In the 2017 General Election, only 57 per cent of 18 and 19 year-olds and 59 per cent of 20 – 24 year olds voted.

Snapchat is well placed to tackle this issue, as it reaches a wider range of people than both traditional media and Facebook and Twitter. 

It claims to reach over 80 per cent of 13-24 year-olds in the UK — more than its other social media rivals. 

Targeting the younger demographic has been a tactic throughout the election campaign, with Boris Johnson accused of fixing the election date so university students will be unlikely to vote. 

Ex-Tory MP Karl McCartney blamed the students of the University of Lincoln for losing his seat in 2017, as the booming student population in the city gifted Labour the constituency with a meteoric increase in vote share of 8.3 per cent.

The mass snap on November 12 was the first time Snapchat has used this tactic in the UK, despite several other forays into civil engagement. Continued filters will aim to encourage users to head to the polls

The mass snap on November 12 was the first time Snapchat has used this tactic in the UK, despite several other forays into civil engagement. Continued filters will aim to encourage users to head to the polls 

Snapchat says it has been encouraging people's participation in democratic events for some time, including in the US, Germany and France. However, this is the first time UK users received a election-focused message

Snapchat says it has been encouraging people’s participation in democratic events for some time, including in the US, Germany and France. However, this is the first time UK users received a election-focused message 

A filter saying 'I voted! Have you?' will also be available closer to the election (pictured) as Snapchat claims it will continue to allow its users to engage with matters that matter to them

A filter saying ‘I voted! Have you?’ will also be available closer to the election (pictured) as Snapchat claims it will continue to allow its users to engage with matters that matter to them

Rapper Stormzy has also been seen as a figure head for the so-called ‘youthquake’, encouraging people to go out and vote. 

His pro-Labour tweet pushing people to vote saw the official Government website receive an influx of applications, resulting in a total of 351,000 people signing up between November 24 and 25.

Prior to the deadline, a social media craze swept Twitter with people posting misleading messages with a link, tricking people to access the register to vote site.   

The clickbait messages included one from a social media influence that private images had been taken from her and she had ‘decided to release all the intimate images myself’.

Another, from Harry Potter star Mat Lewis, captured the collective imagination of the devote fans by tweeting that a new film with original cast was going to begin shooting in 2020.

But the link on these messages went through to the .gov website where people register to vote.  

HOW IS SOCIAL MEDIA HELPING TO ENGAGE YOUNG PEOPLE IN POLITICS?

Targeting the younger demographic has been a tactic throughout the election campaign, with Boris Johnson accused of fixing the election date so university students will be unable to vote.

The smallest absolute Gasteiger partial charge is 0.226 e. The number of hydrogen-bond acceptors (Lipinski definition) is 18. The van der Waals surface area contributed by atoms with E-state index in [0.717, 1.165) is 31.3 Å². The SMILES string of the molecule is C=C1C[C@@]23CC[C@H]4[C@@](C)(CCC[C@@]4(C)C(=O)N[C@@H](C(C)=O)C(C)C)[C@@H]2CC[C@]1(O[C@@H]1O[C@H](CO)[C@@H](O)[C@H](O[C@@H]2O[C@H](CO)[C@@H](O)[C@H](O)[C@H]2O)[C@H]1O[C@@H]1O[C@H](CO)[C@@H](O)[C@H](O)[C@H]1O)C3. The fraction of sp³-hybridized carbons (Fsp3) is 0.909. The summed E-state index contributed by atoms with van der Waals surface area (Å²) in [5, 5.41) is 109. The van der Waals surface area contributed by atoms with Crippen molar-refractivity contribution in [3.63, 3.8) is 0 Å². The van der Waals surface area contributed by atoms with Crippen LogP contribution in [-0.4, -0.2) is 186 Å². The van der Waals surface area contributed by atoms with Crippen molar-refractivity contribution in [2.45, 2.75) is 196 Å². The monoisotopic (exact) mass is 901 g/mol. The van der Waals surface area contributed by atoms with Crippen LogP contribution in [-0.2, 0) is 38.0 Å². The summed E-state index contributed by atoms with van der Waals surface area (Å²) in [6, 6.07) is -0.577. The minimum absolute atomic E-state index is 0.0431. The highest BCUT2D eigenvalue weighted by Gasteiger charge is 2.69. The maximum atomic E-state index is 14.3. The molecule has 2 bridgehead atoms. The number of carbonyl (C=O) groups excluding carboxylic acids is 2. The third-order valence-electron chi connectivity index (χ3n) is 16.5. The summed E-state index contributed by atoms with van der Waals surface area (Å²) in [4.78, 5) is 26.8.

Rapper Stormzy has also been seen as a figure head for the so-called ‘youthquake’ following his vocal support of Labour.

His pro-Labour tweet pushing people to vote saw the official Government website receive an influx of applications, resulting in a total of 351,000 people signing up between November 24 and 25.

Prior to the deadline, a social media craze swept Twitter with people posting misleading messages with a link, tricking people to access the register to vote site.  

Snapchat claims both Labour Leader Jeremy Corbyn and Conservative Premier Boris Johnson are using the platform to reach people that traditional media does not reach. 

According to the picture-focused site, Snapchat reaches over 80 per cent of 13-24 year-olds and reaches more 13-24 year-olds than Facebook or Instagram.

On the day of the election, a user can take a snap and apply a ‘I Voted’ filter filter or Lens, with a unique Animoji and confetti effect to celebrate. 

Facebook’s front page had a reminder to register to vote, while Twitter has been a focal point for younger generations to gather ahead of the election. 

Memes and GIFs are abound, with all scandals and policies catching the attention of the internet users.

Official channels have been used and manipulated on Twitter too, with the Conservatives having a catastrophic start to their campaign. 

The official Twitter account, CCHQ, came under criticism for masquerading as an official fact-checking site during a live televised Jeremy Corbyn interview. 

It also tweeted out a video of a Labour candidate which had been doctored to give the impression oh incompetence. 

Twitter itself, has implemented a ban on all political adverts on the site that violate its terms of use. 

If they are deemed to be false or misleading, users can not like or retweet them. 

Facebook however, has taken a contrasting stance, saying it will will not ban political advertising and let people make up their own minds about content. 



Read more at DailyMail.co.uk